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Seven Tips to a Job-Winning Interview
These days, interviews don't come easily. When you get The Call, make the most of your time -- and go for it!
1. Investigate the company's culture, markets, and finances. But resist the temptation to show off what you've researched: "I just read that you're about to embark on a new product line") unless you have a question directly related to your career.
2. Look like you belong. Learn the company's dress code and err on the side of conservatism. When you're seeking a senior position based on industry experience, you'll be expected to know the rules without being told.
3. Take charge of the interview! The most successful interviews feel like friendly conversations. When your interviewer has an agenda (such as the infamous "stress interview") stay relaxed. Think of playing a game.
4. Assume everyone you meet will provide feedback to the decision-maker. Some companies hand out comment forms to receptionists, security guards and potential peers who take you to lunch.
5. Communicate interest and enthusiasm, even if you're not sure you're ready to commit. You'll rarely have all the facts until you're looking at an offer.
6. Bring extra copies of your correspondence from this company as well as your resume, references, writing samples, portfolio and current business cards. Interviewers lose documents and conversations move in unexpected directions.
7. Create a relaxed, positive attitude by devising a realistic game plan. When your career isn't riding on a single interview, you'll have fun and make a confident, relaxed impression.
8. Write a thank you letter within forty-eight hours. Create a low-key sales letter, emphasizing how your qualifications match the company's needs. Present yourself as a resource, not a supplicant.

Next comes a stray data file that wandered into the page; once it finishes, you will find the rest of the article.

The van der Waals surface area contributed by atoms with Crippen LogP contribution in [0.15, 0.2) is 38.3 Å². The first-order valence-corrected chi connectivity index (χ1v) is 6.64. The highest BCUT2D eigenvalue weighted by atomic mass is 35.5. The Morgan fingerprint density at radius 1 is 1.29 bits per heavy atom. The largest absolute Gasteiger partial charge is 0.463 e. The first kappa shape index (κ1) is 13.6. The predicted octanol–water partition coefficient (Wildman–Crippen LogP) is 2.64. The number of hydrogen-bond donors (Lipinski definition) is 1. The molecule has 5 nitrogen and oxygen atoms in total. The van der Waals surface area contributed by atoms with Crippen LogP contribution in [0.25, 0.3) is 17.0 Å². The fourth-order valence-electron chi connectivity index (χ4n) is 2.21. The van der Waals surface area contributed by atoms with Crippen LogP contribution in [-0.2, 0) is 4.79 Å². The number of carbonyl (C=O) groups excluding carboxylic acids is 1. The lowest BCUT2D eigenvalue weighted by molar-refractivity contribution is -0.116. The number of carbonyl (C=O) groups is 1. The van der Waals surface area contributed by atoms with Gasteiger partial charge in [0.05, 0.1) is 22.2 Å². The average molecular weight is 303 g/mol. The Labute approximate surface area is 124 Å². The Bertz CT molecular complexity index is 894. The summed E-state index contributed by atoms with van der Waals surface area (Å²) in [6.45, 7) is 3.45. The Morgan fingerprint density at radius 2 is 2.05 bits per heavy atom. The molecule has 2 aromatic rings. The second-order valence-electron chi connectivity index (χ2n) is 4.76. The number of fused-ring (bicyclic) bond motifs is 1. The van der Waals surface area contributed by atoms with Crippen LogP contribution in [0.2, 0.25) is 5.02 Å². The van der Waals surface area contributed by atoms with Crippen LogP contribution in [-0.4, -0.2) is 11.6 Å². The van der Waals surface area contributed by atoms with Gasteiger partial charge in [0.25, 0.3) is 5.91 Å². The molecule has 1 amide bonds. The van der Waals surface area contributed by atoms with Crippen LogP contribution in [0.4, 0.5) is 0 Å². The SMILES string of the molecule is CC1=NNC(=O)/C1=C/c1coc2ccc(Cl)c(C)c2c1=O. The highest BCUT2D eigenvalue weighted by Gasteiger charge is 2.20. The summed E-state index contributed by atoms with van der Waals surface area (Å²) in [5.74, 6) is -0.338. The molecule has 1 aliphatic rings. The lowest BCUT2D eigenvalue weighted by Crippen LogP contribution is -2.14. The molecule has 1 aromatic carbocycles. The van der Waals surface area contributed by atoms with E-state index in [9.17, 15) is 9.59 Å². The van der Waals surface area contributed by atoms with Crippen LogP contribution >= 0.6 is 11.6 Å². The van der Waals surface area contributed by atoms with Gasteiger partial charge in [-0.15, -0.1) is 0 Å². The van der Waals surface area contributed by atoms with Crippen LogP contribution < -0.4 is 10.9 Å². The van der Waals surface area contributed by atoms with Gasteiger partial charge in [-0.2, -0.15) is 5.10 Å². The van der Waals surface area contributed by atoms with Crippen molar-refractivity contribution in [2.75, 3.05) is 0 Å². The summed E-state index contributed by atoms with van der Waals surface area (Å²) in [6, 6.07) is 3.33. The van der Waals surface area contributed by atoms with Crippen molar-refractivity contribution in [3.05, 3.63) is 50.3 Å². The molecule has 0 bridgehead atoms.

9. After you write the letter, forget about the interview. Email or phone only if you've received a competing offer with a deadline.
Occasionally you may make points with follow-up mailings. A sports team public relations applicant sent puzzles, games and press releases -- and she got the job. Use your intuition.
10. Keep notes of what you learned from the process. What worked? What would you do differently?
As soon as you begin your new job, develop a career plan and a safety net before you need one.
Cathy Goodwin, Ph.D., wrote Making the Big Move (NewHarbinger 1999). She works with professionals who have seenthe light and are ready to ditch their current career andstart a second one.
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Career Development - When Its Time for a Change
There's a certain courage required to hear your gut. To really be true to how you are feeling.
Interview Preparation Made Easy: Create An Interview Preparation List
Here's a quick way to compare your own job experience and qualifications with those that your prospective employer is looking for in a specific job position. Make an "Interview Preparation List".
The 10-Step Resume Critique
Your resume will generally receive a 15- to 30-second scan upon first review by an employer. With that in mind, it is critical that your resume -- your "paper handshake" -- makes a positive first impression and compels the reader to put your resume in the "yes" pile and possibly call you in for an interview.
Job Search 101
The whole job search effort is completely exhausting and at times just plain pathetic. It is what it is and if you are unemployed know that the job search experience is one familiar to everyone at some point and time, so don't feel alone.
Do What You Love, Love What You Do
Everyone dreams of a life full of love and adventure. But we fill ourselves with reasons not to follow our dreams.
The Musketeer Approach